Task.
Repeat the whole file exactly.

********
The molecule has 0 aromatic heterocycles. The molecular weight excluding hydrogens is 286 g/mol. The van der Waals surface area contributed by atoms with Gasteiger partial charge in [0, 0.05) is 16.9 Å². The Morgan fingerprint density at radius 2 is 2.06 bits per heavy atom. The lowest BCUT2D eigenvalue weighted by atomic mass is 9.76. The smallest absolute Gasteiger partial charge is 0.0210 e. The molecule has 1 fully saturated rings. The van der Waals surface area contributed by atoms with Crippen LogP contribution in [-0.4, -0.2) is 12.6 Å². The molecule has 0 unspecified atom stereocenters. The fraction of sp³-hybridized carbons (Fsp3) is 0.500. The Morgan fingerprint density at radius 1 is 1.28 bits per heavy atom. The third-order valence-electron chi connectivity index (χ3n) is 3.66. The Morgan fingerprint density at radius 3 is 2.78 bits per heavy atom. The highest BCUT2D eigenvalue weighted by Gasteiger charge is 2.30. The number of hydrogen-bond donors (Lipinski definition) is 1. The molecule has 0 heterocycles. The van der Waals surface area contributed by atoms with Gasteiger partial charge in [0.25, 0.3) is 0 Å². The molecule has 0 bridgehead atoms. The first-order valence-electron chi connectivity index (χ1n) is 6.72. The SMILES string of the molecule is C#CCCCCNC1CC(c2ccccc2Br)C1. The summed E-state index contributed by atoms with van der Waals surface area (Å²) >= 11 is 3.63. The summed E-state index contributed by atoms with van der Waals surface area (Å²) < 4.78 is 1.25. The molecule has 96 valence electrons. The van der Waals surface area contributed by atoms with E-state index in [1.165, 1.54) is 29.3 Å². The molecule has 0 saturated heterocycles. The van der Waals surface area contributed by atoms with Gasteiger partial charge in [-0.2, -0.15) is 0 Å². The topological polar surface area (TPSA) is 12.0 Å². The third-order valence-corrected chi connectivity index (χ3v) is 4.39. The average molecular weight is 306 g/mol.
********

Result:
The molecule has 0 aromatic heterocycles. The molecular weight excluding hydrogens is 286 g/mol. The van der Waals surface area contributed by atoms with Gasteiger partial charge in [0, 0.05) is 16.9 Å². The Morgan fingerprint density at radius 2 is 2.06 bits per heavy atom. The lowest BCUT2D eigenvalue weighted by atomic mass is 9.76. The smallest absolute Gasteiger partial charge is 0.0210 e. The molecule has 1 fully saturated rings. The van der Waals surface area contributed by atoms with Crippen LogP contribution in [-0.4, -0.2) is 12.6 Å². The molecule has 0 unspecified atom stereocenters. The fraction of sp³-hybridized carbons (Fsp3) is 0.500. The Morgan fingerprint density at radius 1 is 1.28 bits per heavy atom. The third-order valence-electron chi connectivity index (χ3n) is 3.66. The Morgan fingerprint density at radius 3 is 2.78 bits per heavy atom. The highest BCUT2D eigenvalue weighted by Gasteiger charge is 2.30. The number of hydrogen-bond donors (Lipinski definition) is 1. The molecule has 0 heterocycles. The van der Waals surface area contributed by atoms with Gasteiger partial charge in [0.25, 0.3) is 0 Å². The molecule has 0 bridgehead atoms. The first-order valence-electron chi connectivity index (χ1n) is 6.72. The SMILES string of the molecule is C#CCCCCNC1CC(c2ccccc2Br)C1. The summed E-state index contributed by atoms with van der Waals surface area (Å²) >= 11 is 3.63. The summed E-state index contributed by atoms with van der Waals surface area (Å²) < 4.78 is 1.25. The molecule has 96 valence electrons. The van der Waals surface area contributed by atoms with E-state index in [1.165, 1.54) is 29.3 Å². The molecule has 0 saturated heterocycles. The van der Waals surface area contributed by atoms with Gasteiger partial charge in [-0.2, -0.15) is 0 Å². The topological polar surface area (TPSA) is 12.0 Å². The third-order valence-corrected chi connectivity index (χ3v) is 4.39. The average molecular weight is 306 g/mol.